The Dreamers, the Doers and those in between

In 1883, an engineer named John Roebling was inspired by an idea to build a bridge connecting New York to Long Island. But bridge building experts throughout the world thought that this was an impossible feat and told Roebling to forget the idea. It just could not be done. It was not practical. It had never been done before. Thank you for the vision and for the new tip on junk removal .

Roebling could not ignore the vision he had in his mind of this bridge. He thought about it all the time and he knew deep in his heart that it could be done. He just had to share the dream with someone else. After much discussion and persuasion he managed to convince his son Washington, an up and coming engineer, that the bridge in fact could be built.

Working together for the first time, the father and son developed concepts of how it could be accomplished and how the obstacles could be overcome. They hired their crew, got on a loan installments plan and began to build their dream bridge. The project started out well, but when it was only a few months underway a tragic accident on site took the life of John Roebling.  Washington survived but was severely injured and was left unable to walk or talk or even move.  But his mind was still sharp as ever and he still had a burning desire to complete the bridge.  As he lay on his bed in his hospital room, staring at the tops of the trees and the sky, there seemed to be a message for him to not give up. And then it hit him.  He could still move one finger and he decided to make the best use of it. By moving this, he slowly developed a code of communication with his wife, Emily.  He touched Emily’s arm with that finger, indicating to her that he wanted her to call the engineers again. Then he used the same method of tapping her arm to tell the engineers what to do. It seemed foolish but the project was under way again.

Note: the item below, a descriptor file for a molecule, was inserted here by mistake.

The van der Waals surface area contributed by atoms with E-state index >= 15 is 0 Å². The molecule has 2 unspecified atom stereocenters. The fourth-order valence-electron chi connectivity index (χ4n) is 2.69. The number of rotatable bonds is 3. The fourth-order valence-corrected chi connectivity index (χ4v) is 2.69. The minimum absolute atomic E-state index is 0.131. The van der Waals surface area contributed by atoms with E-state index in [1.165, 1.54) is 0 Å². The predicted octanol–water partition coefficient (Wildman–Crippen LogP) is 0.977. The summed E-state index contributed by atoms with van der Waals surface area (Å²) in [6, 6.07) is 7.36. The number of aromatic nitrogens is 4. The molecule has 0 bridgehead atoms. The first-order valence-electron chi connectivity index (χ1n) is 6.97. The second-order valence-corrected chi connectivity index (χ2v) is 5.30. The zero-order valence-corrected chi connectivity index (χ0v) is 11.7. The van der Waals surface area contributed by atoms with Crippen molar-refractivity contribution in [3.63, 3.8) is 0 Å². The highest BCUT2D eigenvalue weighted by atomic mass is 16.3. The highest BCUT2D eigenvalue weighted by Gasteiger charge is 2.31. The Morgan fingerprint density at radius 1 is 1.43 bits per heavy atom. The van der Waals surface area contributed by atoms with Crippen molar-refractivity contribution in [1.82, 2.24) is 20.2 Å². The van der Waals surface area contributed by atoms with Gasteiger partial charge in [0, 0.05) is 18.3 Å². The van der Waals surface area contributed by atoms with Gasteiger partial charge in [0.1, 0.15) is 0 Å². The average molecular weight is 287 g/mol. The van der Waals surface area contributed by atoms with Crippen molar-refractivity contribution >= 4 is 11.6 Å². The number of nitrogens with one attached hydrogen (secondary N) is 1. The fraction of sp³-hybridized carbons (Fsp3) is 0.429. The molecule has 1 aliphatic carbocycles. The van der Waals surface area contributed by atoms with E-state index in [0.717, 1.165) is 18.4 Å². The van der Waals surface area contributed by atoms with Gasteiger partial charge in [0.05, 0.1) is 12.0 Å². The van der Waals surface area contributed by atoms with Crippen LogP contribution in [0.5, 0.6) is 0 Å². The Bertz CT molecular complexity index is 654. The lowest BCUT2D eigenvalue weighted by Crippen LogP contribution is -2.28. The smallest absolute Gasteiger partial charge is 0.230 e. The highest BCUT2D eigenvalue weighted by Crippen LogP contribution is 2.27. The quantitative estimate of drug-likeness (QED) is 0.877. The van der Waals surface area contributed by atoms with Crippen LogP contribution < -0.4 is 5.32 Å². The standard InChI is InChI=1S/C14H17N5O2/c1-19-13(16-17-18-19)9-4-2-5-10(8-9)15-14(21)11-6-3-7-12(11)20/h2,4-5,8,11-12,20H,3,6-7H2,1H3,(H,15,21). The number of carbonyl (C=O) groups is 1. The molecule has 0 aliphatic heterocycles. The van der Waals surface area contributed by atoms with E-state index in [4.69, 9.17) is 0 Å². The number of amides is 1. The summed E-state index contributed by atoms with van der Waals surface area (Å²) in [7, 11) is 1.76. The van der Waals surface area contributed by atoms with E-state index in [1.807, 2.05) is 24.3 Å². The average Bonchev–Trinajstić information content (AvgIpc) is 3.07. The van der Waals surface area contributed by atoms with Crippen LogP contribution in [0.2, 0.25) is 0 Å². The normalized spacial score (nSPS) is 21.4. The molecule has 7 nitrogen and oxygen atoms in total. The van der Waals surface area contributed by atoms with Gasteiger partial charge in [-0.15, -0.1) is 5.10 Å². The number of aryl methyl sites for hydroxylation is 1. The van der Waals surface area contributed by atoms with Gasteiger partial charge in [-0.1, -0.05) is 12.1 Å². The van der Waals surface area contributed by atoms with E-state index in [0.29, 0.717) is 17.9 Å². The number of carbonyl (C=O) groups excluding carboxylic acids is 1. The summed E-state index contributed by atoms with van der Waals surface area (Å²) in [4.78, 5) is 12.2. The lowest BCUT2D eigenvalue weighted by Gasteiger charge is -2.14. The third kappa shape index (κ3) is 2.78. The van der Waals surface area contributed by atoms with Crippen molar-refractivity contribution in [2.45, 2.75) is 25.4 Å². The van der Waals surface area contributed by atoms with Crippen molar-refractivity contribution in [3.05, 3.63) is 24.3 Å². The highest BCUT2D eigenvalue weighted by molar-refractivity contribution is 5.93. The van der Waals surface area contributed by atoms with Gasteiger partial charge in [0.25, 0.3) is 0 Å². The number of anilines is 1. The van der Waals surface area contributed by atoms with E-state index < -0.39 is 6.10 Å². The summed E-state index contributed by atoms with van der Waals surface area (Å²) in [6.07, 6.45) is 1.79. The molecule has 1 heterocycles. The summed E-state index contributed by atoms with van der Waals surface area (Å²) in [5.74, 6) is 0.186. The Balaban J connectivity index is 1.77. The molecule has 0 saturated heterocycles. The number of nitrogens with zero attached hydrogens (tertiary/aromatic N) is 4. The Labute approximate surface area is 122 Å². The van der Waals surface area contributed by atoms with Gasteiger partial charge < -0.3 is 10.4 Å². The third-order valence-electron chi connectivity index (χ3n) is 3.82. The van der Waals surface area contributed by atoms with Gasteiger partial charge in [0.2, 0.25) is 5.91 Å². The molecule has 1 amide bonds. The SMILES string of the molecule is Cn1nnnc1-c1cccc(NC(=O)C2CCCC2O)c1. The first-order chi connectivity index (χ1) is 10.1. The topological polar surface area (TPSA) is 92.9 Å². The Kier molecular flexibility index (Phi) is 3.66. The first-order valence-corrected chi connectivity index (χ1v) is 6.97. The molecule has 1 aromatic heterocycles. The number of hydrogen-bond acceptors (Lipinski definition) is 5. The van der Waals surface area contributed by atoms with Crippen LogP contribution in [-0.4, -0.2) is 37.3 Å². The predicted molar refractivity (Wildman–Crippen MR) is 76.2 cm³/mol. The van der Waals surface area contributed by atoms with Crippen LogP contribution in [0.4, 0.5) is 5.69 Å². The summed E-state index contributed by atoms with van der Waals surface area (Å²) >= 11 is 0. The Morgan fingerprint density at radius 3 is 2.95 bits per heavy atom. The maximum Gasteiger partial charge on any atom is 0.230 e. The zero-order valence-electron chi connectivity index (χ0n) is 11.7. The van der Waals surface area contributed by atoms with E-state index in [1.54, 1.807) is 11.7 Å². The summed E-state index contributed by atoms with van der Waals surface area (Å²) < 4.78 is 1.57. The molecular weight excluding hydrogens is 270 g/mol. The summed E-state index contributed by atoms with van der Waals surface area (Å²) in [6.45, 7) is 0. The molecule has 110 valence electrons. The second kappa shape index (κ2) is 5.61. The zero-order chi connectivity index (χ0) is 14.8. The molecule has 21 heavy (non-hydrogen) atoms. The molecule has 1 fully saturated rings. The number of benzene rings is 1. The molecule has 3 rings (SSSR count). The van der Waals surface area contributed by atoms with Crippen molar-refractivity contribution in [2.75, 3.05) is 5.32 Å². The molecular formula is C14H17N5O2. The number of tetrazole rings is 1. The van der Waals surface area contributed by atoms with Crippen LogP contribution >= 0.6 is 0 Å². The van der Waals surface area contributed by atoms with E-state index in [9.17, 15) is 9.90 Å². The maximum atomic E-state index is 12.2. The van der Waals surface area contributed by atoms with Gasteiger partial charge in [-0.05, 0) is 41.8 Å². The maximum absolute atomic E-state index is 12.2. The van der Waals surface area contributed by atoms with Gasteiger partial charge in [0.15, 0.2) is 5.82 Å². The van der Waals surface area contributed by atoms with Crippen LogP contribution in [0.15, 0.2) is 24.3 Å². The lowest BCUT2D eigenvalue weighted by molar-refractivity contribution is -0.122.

For 13 years Washington tapped out his instructions with his finger on Emily’s arm until the bridge was finally completed.  Today the spectacular Brooklyn Bridge stands as a tribute to one man’s spirit and determination, to the engineers and their hard work and to a woman’s patience and devotion.

Much like the Roebling’s, Frank Cheley was a dreamer and he did not accomplish his dream alone. In 1926 when Frank Cheley moved the Bear Lake Trail School from the shores of Bear Lake to here, he was on a mission.   Frank bought the current property and he took his family and some camp friends on a picnic.  As they ate their lunch on the new land he pointed out and envisioned where everything was going to go.  He had the passion and the enthusiasm but had no logical sense of how he was going to pay for it. At that time his publisher, Lansing Smith, loaned him the money and in a short amount of time he had some of the main buildings built.  People in town thought what is this guy doing.  They couldn’t believe how large the buildings were and they thought where is he going to find campers to come to his camp?  He was so proud of the beautiful building that had been built that he decided to invite Lansing Smith to see camp.  The story goes that Lansing walked into the Ski Hi Dining Room and saw 8 people sitting in a room designed for 240.  He stood there and shook his head and said “I certainly got mixed up with a crazy man on this venture.”